This is nothing new as hedge funds have been a popular target for populist rhetoric. President Obama was quoted in a Bloomberg story titled “Obama Says Hedge Fund Managers Are ‘Society’s Lottery Winners” as saying “if we can’t ask from society’s lottery winners to make that modest investment, then really this conversation is for show.” President Obama wants to increase taxes on hedge fund managers and investors to pay for more federal education funding.

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Forbes: An Unchecked IRS Raises The Stakes for Business

As hard as it may be to believe, Microsoft MSFT -4.88% remains in a dispute with the Internal Revenue Service (IRS) over an audit from ten years ago. The extensive audit by the IRS stems over how tax is calculated for income made by Microsoft overseas. Granted Microsoft is large international company with revenues of nearly $94 billion last year and more than $60 billion in cash on its balance sheet at the end of June. Normally, tax law allows three years for an audit to be conducted. In this case, however, the IRS requested the company to waive the time period resulting in an almost decade long audit. Read More  >>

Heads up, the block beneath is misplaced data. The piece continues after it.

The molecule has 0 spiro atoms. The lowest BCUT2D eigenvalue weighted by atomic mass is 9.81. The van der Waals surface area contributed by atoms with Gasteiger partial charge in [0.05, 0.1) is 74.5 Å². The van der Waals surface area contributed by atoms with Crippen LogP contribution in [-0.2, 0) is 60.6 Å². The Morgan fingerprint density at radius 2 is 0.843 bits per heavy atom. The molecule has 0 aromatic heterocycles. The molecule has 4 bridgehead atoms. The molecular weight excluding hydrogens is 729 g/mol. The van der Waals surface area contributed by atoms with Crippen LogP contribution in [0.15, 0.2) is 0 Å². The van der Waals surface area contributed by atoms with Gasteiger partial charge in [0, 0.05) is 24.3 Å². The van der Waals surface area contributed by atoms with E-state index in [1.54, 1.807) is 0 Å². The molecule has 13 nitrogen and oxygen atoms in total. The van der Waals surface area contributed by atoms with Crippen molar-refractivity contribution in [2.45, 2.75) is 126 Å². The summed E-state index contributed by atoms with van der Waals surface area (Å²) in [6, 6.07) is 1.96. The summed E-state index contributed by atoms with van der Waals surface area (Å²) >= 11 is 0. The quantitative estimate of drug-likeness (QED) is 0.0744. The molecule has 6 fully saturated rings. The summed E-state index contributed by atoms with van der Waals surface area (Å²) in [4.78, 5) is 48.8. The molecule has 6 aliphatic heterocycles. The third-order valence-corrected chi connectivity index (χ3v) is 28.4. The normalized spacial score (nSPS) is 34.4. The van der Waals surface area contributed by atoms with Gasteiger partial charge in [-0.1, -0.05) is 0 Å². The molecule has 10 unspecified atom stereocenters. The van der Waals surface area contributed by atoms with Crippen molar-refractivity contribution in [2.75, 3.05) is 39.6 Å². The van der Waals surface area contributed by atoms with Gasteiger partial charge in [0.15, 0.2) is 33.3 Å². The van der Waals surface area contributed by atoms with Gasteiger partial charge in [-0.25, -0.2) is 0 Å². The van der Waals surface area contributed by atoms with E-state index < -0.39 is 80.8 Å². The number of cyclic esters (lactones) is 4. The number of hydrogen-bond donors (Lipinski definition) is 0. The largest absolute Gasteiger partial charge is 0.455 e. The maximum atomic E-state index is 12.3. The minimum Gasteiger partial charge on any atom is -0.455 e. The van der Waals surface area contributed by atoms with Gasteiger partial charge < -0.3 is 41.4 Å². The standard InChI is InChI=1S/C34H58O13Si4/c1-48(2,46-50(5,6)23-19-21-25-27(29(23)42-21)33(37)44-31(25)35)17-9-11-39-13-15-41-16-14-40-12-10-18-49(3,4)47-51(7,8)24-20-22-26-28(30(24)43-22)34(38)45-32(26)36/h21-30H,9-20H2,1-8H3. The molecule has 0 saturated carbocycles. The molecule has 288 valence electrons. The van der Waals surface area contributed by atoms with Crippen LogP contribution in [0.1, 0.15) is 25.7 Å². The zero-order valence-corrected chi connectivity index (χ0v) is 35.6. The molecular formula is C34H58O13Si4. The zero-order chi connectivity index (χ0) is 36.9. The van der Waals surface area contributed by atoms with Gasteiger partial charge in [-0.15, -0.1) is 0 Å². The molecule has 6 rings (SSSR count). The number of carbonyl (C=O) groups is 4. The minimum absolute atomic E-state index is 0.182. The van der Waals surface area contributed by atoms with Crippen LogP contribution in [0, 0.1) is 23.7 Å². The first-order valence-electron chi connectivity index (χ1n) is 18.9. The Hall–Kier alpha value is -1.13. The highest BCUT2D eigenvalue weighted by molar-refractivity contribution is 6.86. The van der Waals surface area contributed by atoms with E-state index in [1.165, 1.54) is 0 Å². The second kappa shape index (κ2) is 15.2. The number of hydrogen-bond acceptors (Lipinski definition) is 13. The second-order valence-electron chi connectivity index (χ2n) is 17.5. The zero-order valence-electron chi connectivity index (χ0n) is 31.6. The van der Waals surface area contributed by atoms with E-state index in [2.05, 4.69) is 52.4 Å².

Forbes: Patent Reform Should Not Bail Out Big Drug Companies

There is little debate that patent law is a complicated subject, yet the idea of protecting intellectual and private property is a centerpiece of American free market capitalism. Congress is once again contemplating changes to patent law to help consumers by cracking down on costly and abusive patent lawsuits. Seeing an opportunity, lobbyists for big drug companies are trying to attach a proposal that would do the opposite – harm consumers, American competitiveness and is a special interest provision that is tantamount to cronyism. Read More >> How Long Until Investors Urge Alphabet to Spin Off Google?